Former pilot Stuart Syrad recalls the hovercraft's early days
It all began with a tin of cat food, an empty coffee tin and a hairdryer.
Today's hovercraft are the product of 50 years of experience
When air was forced between the two tins, the ensemble began to float on its own little cushion of air.
Thus, through a combination of eccentricity and genius, Sir Christopher Cockerell invented the hovercraft, in a shed, in a boatyard, in Norfolk.
For years afterwards, the invention was kept top secret, as the government wanted to explore its military potential.
But on 11 June 1959, the SRN-1 was finally unveiled to the world's press, at the Saunders Roe boatyard at Cowes on the Isle of Wight.
Until then, the company had been known as a manufacturer of flying boats.
In response to pressure from the photographers present, the SRN-1 was then towed out to sea and took to the water for the first time.
Five weeks later, the same hovercraft crossed the Channel, from Calais to Dover, on the 50th anniversary of Louis Bleriot's pioneering flight in 1909.
"People called it the flying saucer, because it looked so strange," says Stuart Syrad, one of only four SRN-1 pilots still alive.
"Driving it was very sweaty work."
Heyday of hover
In the years that followed, before noise and fuel economy was ever an issue, the hovercraft certainly looked like it might become a regular form of public transport.
ORIGINAL SRN-1 HOVERCRAFT
Name: Saunders Roe Nautical 1
Launch: 11 June 1959
Length: 31ft 5in
Speed: 35 knots
Built: Cowes, Isle of Wight
First Channel crossing: 25 July 1959 (pictured above)
A commercial service was launched across the River Dee in 1962.
By 1968, two giant SRN-4's were plying their way across the Channel.
Over 33 years of service, the Princess Anne and the Princess Margaret carried about 80 million passengers and cars in what was then the fastest crossing time.
But competition from the Channel tunnel, and the end of duty-free alcohol and cigarettes, meant the service became uneconomic.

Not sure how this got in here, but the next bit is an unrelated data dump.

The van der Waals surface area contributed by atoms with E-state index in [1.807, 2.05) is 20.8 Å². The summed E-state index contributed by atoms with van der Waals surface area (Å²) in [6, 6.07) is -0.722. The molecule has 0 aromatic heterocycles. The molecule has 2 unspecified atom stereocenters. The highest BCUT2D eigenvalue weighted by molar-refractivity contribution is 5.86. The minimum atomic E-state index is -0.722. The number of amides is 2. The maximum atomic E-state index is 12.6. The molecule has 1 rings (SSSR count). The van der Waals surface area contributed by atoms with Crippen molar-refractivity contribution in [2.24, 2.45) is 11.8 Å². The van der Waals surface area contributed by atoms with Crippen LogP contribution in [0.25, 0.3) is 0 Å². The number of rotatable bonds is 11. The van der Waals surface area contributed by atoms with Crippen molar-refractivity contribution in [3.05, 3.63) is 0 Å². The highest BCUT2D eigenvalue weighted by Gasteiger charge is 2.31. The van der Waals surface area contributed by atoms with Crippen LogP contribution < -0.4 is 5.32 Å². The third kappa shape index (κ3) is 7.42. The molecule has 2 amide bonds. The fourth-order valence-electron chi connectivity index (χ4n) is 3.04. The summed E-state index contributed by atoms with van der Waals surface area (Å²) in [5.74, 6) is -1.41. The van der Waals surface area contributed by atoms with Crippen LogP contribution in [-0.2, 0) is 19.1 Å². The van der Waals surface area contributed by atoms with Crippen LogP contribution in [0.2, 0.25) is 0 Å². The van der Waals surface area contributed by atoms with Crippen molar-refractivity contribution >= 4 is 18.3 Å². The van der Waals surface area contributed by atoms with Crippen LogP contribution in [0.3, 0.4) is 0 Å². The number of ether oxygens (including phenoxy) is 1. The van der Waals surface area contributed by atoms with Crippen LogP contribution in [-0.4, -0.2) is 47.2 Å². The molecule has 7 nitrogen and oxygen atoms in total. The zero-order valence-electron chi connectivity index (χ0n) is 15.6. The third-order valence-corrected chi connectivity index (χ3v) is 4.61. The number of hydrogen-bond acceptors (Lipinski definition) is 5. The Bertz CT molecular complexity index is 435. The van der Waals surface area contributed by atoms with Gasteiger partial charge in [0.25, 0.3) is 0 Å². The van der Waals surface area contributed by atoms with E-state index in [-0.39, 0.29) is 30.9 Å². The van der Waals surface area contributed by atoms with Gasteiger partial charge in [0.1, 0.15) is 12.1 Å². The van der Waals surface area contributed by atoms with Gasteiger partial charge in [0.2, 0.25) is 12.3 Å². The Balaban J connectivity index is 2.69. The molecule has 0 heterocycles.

It closed in 2000.
The only remaining passenger hovercraft now work between Portsmouth and Ryde on the Isle of Wight.
While there may not be much demand for passenger-carrying hovercraft in the UK, there is huge demand from other countries, particularly from Indonesia and India.
Swamps, deserts, mudflats and river deltas are perfect territory for the hovercraft. One British company, Griffon Hoverwork, boasts that more than half the operational hovercraft in the world were made at its factories on the Solent.
"The UK has sold more commercial hovercraft than any other country in the world," says Ben Bradley-Watson of Griffon. "The UK leads the world in design, manufacture and operation of hovercraft."
Griffon's hovercraft are exported all over the world
One man who has lived and loved hovercraft as much as Sir Christopher Cockerell is John Gifford, the technical director of Griffon.
At the age of just 15, he had already built his first machine. Since his father was friends with Sir Christopher, he even managed to get it inspected by the inventor himself.
We caught up with him as he piloted a Griffon 2000 across the choppy waters of the Solent.
"We've got a very wide range of customers," he says. "The RNLI, the Royal Marines, coastguards, and oil exploration companies." Business is apparently booming. "We're getting bigger demand rather than less demand," he says.
In a series of unobtrusive sheds at Hythe, on the west side of Southampton Water, you see what he means.
In the first one, a hovercraft for the Kuwaiti coastguard is taking shape.
Next door, a hybrid hover-and-landing craft is being built for the Ministry of Defence.
"It's a typical mix of our business these days," says the boss of Griffon, Adrian Went.
One spin-off of Sir Christopher Cockerell's invention has been the hover mower. Like its counterpart, it works on the principle of a cushion of air.
Hovercraft technology is used in gardens across the UK
The leading brand, Flymo, has a 40% share of the British lawnmower market.
But although gardeners in the UK have adopted the hover technology in their millions, very few of the mowers are exported.
Flymo is owned by a Swedish company, but the mowers are still built in County Durham, where the factory supports hundreds of jobs.
So Sir Christopher's tin of Maxwell House and tin of Kit-e-Kat have quite a lot to answer for.
For that reason, they are the star exhibits at the world's one and only hovercraft museum.
Appropriately that is based on the Solent, the spiritual home of a British invention and a British business which is still very much afloat.
Brian Milligan talks to Griffon Hoverwork's John Gifford
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